Friday, January 16, 2009

Questioning Israel's (And Tom Friedman's) Theory Of Success In Gaza

So a couple of days ago, I wrote a post thinking aloud about what Israel's goals could be in its war in Gaza. The following day, Tom Friedman wrote a column in the NYT wondering about the same thing, and referenced Israel's 2006 war against Hezbollah:
Israel’s counterstrategy was to use its Air Force to pummel Hezbollah and, while not directly targeting the Lebanese civilians with whom Hezbollah was intertwined, to inflict substantial property damage and collateral casualties on Lebanon at large. It was not pretty, but it was logical. Israel basically said that when dealing with a nonstate actor, Hezbollah, nested among civilians, the only long-term source of deterrence was to exact enough pain on the civilians — the families and employers of the militants — to restrain Hezbollah in the future.

Israel’s military was not focused on the morning after the war in Lebanon — when Hezbollah declared victory and the Israeli press declared defeat. It was focused on the morning after the morning after, when all the real business happens in the Middle East. That’s when Lebanese civilians, in anguish, said to Hezbollah: “What were you thinking? Look what destruction you have visited on your own community! For what? For whom?”

Friedman then goes on to argue for and countenance a military strategy that explicitly targets Gazan civilians. I will leave the question of the morality of this argument to people like Glenn Greenwald and Matthew Yglesias. What I want to tackle instead is the intellectual and strategic basis of the argument: namely, that targeting civilians works in war.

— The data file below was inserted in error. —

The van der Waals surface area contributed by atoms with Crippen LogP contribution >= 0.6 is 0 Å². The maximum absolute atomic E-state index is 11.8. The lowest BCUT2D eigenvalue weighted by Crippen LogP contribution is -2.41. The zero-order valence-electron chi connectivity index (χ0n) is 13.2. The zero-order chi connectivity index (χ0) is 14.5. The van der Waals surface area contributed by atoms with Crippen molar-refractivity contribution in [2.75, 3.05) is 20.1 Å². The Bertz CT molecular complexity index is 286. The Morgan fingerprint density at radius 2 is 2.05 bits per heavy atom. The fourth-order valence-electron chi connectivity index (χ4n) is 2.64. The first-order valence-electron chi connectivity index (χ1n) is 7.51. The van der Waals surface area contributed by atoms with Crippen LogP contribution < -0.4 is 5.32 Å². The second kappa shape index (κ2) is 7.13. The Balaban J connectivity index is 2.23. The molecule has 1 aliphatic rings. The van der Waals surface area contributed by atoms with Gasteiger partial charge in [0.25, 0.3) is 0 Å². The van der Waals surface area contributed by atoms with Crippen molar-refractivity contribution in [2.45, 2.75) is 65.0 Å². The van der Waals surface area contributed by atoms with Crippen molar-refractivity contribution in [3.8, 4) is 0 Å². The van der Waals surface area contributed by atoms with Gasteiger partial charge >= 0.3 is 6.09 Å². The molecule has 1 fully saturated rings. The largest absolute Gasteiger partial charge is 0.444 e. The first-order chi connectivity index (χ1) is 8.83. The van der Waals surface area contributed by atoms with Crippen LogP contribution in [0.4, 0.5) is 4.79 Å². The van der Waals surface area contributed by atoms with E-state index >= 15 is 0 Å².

The argument goes thusly: we want you to change your behavior. We will therefore punish your civilians in the hope that (a) the high punishment costs either drive you to change your behavior or (b) that your civilians turn on you for supporting policies that lead to us punishing them, or (c) both of the above.

The strategy above can be broadly construed as"punishment" and has been employed by states both against other great powers (the U.S. against Japan in World War II) and non-state actors (the Soviet Union against the mujahideen in the 1980s). Another possible strategy in war is "denial" - a strategy which changes the opposition's calculations of victory on the battlefield by making them realize that they cannot win. The distinction, I hope, is clear: punishment is aimed primarily at civilians, denial primarily at military forces.